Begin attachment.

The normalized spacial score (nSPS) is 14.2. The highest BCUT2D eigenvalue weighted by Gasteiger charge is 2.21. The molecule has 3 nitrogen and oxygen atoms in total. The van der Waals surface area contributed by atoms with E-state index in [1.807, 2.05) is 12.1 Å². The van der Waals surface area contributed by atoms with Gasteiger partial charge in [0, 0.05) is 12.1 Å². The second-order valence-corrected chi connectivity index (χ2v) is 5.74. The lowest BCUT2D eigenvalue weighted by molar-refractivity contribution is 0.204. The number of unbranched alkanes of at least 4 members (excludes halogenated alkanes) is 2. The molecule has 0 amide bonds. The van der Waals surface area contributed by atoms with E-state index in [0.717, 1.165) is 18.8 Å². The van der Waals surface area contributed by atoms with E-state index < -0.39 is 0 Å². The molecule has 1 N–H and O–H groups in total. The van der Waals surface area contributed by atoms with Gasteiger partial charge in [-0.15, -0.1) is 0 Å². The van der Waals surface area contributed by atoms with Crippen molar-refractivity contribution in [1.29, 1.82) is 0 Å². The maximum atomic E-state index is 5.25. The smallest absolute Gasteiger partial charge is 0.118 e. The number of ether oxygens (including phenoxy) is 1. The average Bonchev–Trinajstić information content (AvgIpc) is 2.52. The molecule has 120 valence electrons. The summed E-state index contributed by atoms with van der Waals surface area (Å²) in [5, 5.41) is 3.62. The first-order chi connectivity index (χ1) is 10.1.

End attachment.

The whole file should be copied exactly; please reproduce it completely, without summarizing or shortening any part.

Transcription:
The normalized spacial score (nSPS) is 14.2. The highest BCUT2D eigenvalue weighted by Gasteiger charge is 2.21. The molecule has 3 nitrogen and oxygen atoms in total. The van der Waals surface area contributed by atoms with E-state index in [1.807, 2.05) is 12.1 Å². The van der Waals surface area contributed by atoms with Gasteiger partial charge in [0, 0.05) is 12.1 Å². The second-order valence-corrected chi connectivity index (χ2v) is 5.74. The lowest BCUT2D eigenvalue weighted by molar-refractivity contribution is 0.204. The number of unbranched alkanes of at least 4 members (excludes halogenated alkanes) is 2. The molecule has 0 amide bonds. The van der Waals surface area contributed by atoms with E-state index in [0.717, 1.165) is 18.8 Å². The van der Waals surface area contributed by atoms with E-state index < -0.39 is 0 Å². The molecule has 1 N–H and O–H groups in total. The van der Waals surface area contributed by atoms with Gasteiger partial charge in [-0.15, -0.1) is 0 Å². The van der Waals surface area contributed by atoms with Crippen molar-refractivity contribution in [1.29, 1.82) is 0 Å². The maximum atomic E-state index is 5.25. The smallest absolute Gasteiger partial charge is 0.118 e. The number of ether oxygens (including phenoxy) is 1. The average Bonchev–Trinajstić information content (AvgIpc) is 2.52. The molecule has 120 valence electrons. The summed E-state index contributed by atoms with van der Waals surface area (Å²) in [5, 5.41) is 3.62. The first-order chi connectivity index (χ1) is 10.1.